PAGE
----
Airdrie City council considers amendment to smoking bylaw
Airdrie City Council Briefs: From the June 18 meeting
Airdrie council postponed a decision on a request to amend the City’s smoking bylaw to allow the establishment of a Shisha bar in the community, June 18.
After a presentation by Sunita Dave and Arshad Ali of Airdrie restaurant Shalimar Cuisine, council requested staff return with more information on Shisha, which is fruit-flavoured leaves that are burned using coal, passed through and ornate water vessel and inhaled through a hose.
According to Dave, the Shisha bar would only be open after 7 p.m. to adults. Dave added the ventilation system is already in place within the East Indian cuisine restaurant, which does not serve alcohol.
“I’m not a supporter of smoking in public places in any way,” said Alderman Kelly Hegg. “I would like to hear from staff.”
The motion to have staff research and make a recommendation regarding the request for amendment of the bylaw, put forward by Hegg, was unanimously supported.
City council unanimously approved all three readings of the Waterworks Bylaw, June 18.
The bylaw, which was last updated in 2008, has been two years in the making and was crafted to better reflect the bylaws of other cities, such as Red Deer, Medicine Hat, Lethbridge and Calgary.
The biggest change is the addition of Cross Connection Control Devices (CCCD), which prevent the backflow of water. The devices will now be required on all new or renovated buildings that use Airdrie water.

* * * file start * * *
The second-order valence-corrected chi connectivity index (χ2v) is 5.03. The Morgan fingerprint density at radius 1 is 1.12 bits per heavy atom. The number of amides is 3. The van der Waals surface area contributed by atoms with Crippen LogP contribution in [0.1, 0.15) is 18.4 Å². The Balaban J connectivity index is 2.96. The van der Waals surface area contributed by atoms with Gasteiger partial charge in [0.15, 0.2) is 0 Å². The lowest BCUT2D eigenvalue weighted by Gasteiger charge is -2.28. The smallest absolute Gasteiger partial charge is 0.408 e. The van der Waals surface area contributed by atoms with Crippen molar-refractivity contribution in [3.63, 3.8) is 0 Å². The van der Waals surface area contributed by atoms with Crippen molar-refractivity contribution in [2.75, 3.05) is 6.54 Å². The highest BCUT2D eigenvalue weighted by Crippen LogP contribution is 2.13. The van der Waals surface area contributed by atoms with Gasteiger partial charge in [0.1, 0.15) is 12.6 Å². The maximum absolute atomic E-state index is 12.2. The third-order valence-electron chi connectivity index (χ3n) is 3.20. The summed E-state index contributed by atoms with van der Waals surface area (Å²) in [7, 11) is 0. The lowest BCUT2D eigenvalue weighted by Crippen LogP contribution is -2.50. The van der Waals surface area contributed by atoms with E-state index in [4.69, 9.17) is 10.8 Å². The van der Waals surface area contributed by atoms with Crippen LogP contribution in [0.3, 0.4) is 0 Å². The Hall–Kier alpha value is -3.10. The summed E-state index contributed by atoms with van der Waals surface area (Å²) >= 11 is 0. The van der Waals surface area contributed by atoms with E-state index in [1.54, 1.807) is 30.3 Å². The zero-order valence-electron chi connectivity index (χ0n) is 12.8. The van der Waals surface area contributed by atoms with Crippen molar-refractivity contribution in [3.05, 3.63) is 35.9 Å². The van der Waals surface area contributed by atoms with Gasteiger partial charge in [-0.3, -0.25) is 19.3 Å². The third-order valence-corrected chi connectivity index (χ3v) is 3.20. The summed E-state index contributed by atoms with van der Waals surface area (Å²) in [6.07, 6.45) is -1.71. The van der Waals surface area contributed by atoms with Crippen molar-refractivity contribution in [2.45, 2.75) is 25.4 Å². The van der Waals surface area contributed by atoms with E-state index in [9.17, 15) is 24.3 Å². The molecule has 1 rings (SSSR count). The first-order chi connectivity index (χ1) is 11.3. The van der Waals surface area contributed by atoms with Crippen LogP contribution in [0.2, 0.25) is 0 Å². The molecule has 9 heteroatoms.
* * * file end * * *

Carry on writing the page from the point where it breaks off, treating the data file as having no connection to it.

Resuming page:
Also added to the bylaw is a clause to prevent water running from a lot into a street or swale for a distance of 30 metres.
The penalty for breaching the bylaw is $1,000 for a first offence and $2,500 for each subsequent offence. In default of payment, violators could be imprisoned for up to six months.
The City of Airdrie is purchasing a $23,000 construction-site trailer from the City of Calgary.
The 16-foot trailer, which was built in 1978, has bathroom facilities, a first aid station with supplies and fresh drinking water. It will be used on construction sites around the city, providing a place to store and view drawings, eat lunch and store extra parts.
According to the staff report, often employees don’t take breaks because it is inconvenient to do so. In addition, the report stated employees lose about two hours per day retrieving parts.
The trailer has been inspected and is expected to last at least 10 years. The total cost to purchase and make the trailer operational with new tires, a generator and a concrete coring machine is $35,000, a $74,000 savings over a new unit.
The money will be taken out of the Fleet Asset Management Reserve portion of the capital budget.